The camerawork throughout is breathtaking. Pretty much every shot seems perfectly judged. While high praise is required for the score by Antony Partos; a clattering, insidious, sometimes atonal set of pieces that shrink-wrap the film perfectly, teasing out the tension, especially in the early stretches as we get to know it’s world. As for the writing and the mood evoked; I’ve mentioned two films based on Cormac McCarthy novels already, and not by accident. His imprint is keenly felt here. Ultimately, this is the film we all wanted The Counsellor to be. It’s a violent film, but the impact of the violence is not its gratuity, but how matter-of-fact it is. There’s no sensationalism here, no expanded time or wailing death scenes. In fact the film that comes to mind is Gus Van Sant’s Elephant. The way bodies just drop dead weight… It’s all the more chilling and effective.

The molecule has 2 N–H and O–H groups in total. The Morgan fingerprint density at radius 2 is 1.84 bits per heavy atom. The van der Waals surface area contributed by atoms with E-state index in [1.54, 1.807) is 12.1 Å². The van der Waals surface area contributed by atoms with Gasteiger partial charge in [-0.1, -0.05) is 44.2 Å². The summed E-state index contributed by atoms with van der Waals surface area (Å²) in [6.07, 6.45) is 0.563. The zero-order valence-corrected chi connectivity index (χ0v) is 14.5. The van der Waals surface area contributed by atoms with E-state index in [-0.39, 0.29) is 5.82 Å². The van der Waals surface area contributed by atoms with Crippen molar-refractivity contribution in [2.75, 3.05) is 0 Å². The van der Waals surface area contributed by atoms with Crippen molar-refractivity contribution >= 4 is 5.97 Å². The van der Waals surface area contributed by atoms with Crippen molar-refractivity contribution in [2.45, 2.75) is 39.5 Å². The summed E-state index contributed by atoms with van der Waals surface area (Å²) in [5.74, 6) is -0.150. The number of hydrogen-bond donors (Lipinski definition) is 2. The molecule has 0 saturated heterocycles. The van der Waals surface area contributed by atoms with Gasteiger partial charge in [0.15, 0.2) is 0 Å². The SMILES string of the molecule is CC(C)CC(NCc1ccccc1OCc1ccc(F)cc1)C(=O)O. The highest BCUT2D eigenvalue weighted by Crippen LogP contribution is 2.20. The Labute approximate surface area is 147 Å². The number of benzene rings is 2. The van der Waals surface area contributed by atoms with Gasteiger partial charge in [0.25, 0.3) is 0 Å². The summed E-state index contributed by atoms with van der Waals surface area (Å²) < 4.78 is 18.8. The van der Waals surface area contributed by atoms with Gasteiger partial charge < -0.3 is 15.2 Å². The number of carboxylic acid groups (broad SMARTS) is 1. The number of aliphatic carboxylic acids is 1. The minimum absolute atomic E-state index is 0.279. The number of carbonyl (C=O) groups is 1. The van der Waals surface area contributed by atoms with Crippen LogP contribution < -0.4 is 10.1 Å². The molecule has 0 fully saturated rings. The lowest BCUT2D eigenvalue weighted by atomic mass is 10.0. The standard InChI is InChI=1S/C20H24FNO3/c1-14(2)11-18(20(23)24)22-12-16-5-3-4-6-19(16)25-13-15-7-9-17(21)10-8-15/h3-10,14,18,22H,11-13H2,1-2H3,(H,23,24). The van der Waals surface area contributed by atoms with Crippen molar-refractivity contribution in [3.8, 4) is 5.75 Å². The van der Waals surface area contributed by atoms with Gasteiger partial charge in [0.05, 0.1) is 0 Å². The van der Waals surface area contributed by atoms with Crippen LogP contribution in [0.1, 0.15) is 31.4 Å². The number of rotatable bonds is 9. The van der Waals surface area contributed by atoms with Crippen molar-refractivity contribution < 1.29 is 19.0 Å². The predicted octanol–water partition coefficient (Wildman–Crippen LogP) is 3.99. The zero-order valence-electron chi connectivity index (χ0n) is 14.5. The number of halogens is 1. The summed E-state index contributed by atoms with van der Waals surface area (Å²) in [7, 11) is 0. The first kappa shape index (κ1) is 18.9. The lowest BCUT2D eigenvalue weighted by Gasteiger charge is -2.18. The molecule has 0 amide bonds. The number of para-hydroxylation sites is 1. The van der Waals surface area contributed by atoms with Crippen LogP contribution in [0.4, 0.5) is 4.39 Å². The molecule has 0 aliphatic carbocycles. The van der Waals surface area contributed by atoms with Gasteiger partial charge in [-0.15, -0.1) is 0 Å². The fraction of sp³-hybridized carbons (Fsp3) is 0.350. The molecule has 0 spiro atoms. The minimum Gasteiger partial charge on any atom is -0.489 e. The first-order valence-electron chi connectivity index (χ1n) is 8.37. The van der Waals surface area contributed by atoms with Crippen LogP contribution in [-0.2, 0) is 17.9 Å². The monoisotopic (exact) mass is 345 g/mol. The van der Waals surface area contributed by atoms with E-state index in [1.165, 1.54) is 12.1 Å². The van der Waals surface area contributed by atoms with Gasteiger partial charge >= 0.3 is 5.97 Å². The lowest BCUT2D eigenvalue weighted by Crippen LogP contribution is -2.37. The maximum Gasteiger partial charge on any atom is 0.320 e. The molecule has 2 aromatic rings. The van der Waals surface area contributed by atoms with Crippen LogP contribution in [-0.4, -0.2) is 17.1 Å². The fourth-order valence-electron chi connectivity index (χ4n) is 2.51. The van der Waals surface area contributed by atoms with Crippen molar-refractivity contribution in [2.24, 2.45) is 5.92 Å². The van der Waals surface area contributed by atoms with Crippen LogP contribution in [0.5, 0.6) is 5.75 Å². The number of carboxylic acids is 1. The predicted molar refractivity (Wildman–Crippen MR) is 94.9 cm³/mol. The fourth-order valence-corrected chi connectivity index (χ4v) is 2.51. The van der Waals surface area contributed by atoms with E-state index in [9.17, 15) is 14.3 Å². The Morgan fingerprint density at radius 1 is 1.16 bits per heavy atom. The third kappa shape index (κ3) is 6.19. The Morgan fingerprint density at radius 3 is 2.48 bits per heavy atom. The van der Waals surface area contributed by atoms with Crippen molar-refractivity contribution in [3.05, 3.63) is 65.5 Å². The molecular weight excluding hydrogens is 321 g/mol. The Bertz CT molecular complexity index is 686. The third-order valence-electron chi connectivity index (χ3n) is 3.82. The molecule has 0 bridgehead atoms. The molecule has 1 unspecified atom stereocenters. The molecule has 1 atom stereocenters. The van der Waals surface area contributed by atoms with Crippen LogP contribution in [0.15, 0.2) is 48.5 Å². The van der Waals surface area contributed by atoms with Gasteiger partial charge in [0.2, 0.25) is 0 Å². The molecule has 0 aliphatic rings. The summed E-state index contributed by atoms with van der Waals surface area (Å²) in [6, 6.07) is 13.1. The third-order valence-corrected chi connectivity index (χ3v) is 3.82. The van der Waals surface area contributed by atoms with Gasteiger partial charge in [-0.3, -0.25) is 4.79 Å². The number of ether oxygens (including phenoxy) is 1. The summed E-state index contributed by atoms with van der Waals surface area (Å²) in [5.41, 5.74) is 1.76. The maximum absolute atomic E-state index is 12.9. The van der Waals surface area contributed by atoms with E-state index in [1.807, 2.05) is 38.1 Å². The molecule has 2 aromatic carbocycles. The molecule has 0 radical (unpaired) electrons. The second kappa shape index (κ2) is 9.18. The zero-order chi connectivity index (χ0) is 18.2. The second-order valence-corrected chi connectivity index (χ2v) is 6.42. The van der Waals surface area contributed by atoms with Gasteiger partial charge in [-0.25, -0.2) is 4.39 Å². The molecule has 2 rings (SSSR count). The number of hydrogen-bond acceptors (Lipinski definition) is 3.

The Rover thrives on what is inferred but not directly shown or expressed. The insinuations are often so much more powerful than the truth. What were Rey and Henry running from? Does it matter? How do some of these men know each other? There are dozens of unknowns here that Michôd is wise enough to leave the audience to ponder. It gives the film much of its power. As such it’s hard to understate how frustrating the final scene is; the only point in the film in which Michôd shows us too much and bursts the bubble. In terms of how I’ve score the film below, it’s dropped The Rover by a whole mark. Some will be grateful for the reveal and sense of closure, even if it leaves them unsatisfied. For me it was severely detrimental to the film overall. A misstep that I wish wasn’t there.

Nevertheless, there is so much good work here that I still wholeheartedly recommend delving into this tough, black-hearted and dangerous world. A blistering piece of violent fiction, one that warns us simply of the costs incurred whenever we let our own standards of compassion, humanity and justice slip even a little.

Score:  3.5